RICHMOND, Va. -- The Supreme Court of Virginia denied the petition by plaintiffs seeking to overturn Gov. Ralph Northam’s firearms ban at Capitol Square, Virginia Attorney General Mark Herring's office announced Friday evening.
This comes after Herring filed a brief with the Supreme Court of Virginia Friday in response to an appeal made to that court by plaintiffs seeking to overturn Northam’s firearms ban that went into effect at 5 p.m.
The plaintiffs filed their initial lawsuit challenging the ban in the Richmond Circuit Court on Thursday, but were denied Judge Joi Taylor.
Late Thursday, the plaintiffs filed an appeal with the Supreme Court of Virginia. The plaintiffs are made up of the groups Gun Owners of America, the Virginia Citizens Defense League, and three individuals associated with those two groups.
The Supreme Court's two-page ruling in response to an appeal looking to overturn Northam's executive order argued the weapons ban violated the First and Second Amendment rights of the plaintiffs and also argued the governor did not have the authority to enact such a ban.
In denying the appeal, the justices wrote that under the circumstances they were “unable to discern whether the circuit court abused its discretion.”
The order also stated that the circuit court decision was made in less than a day, and the records of the court hearing are limited, with no transcripts or written statements.
The justices said the only information they had to resolve the “weight issues raised by the parties are accompanied by cursory attachments” and as such refused the appeal.
Northam issues temporary state of emergency
Northam announced Wednesday that he was declaring a temporary state of emergency would last from Friday evening until Tuesday evening and it would include a ban of all weapons from the grounds of the Capitol Square. The ban on weapons covers everything from sticks and bats to firearms.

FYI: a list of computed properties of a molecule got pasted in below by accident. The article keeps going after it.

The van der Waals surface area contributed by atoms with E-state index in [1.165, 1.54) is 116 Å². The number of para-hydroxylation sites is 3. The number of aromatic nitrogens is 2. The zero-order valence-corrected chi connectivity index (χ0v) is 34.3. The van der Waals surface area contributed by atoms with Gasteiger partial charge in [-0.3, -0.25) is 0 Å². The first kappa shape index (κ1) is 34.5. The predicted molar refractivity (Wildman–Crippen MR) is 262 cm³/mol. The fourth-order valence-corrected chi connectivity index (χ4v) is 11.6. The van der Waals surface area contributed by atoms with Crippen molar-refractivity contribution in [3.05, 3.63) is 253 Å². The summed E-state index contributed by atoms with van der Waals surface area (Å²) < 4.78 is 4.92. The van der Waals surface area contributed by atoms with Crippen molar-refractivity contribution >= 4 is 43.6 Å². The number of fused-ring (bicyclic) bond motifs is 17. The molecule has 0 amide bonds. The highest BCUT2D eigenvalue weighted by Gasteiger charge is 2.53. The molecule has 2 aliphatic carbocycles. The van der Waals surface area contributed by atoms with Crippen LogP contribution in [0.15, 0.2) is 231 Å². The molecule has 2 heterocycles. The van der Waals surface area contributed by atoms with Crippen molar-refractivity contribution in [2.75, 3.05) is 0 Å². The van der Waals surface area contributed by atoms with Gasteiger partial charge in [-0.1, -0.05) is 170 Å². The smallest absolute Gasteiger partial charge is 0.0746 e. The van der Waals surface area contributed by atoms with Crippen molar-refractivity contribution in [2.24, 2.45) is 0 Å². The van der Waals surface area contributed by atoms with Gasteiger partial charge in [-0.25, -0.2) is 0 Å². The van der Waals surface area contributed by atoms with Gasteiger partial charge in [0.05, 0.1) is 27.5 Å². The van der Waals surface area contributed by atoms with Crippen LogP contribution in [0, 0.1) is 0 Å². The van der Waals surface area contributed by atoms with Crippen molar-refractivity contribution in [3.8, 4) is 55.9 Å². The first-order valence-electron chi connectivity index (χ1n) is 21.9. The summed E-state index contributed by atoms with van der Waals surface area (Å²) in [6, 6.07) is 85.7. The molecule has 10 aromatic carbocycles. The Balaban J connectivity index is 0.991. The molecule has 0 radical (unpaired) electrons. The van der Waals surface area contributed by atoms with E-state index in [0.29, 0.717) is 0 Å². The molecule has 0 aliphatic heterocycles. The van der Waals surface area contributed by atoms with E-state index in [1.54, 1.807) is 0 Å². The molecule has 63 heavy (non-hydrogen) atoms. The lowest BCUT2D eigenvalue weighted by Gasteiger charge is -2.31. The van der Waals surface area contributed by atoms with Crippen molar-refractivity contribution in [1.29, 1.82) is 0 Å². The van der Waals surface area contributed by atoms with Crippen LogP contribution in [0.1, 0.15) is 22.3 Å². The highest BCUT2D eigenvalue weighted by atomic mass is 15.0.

The lawsuit only sought to overturn only the firearm ban.
Northam said this was being done in anticipation of the VCDL’s annual gun lobby day that is scheduled for Monday. Northam said law enforcement had received “credible, serious threats” of violence from out-of-state militia and hate groups. He said some the threats include “storming the Capitol” and “weaponized drones.”
Northam added the threats were similar to what was seen in the lead up to the deadly 2017 rally in Charlottesville and said he was doing this in order to prevent something like that from occurring again.
During Thursday’s court hearing on the initial appeal, David Browne, the lawyer for the plaintiffs said his clients intended to attend Monday’s event and the ban would infringe upon their First and Second Amendment rights. He also argued that Northam did not have the authority to enact such a ban.
Virginia Solicitor General Toby Heytens argued in favor of upholding the ban and said Northam did have the authority and the plaintiffs rights would not be infringed.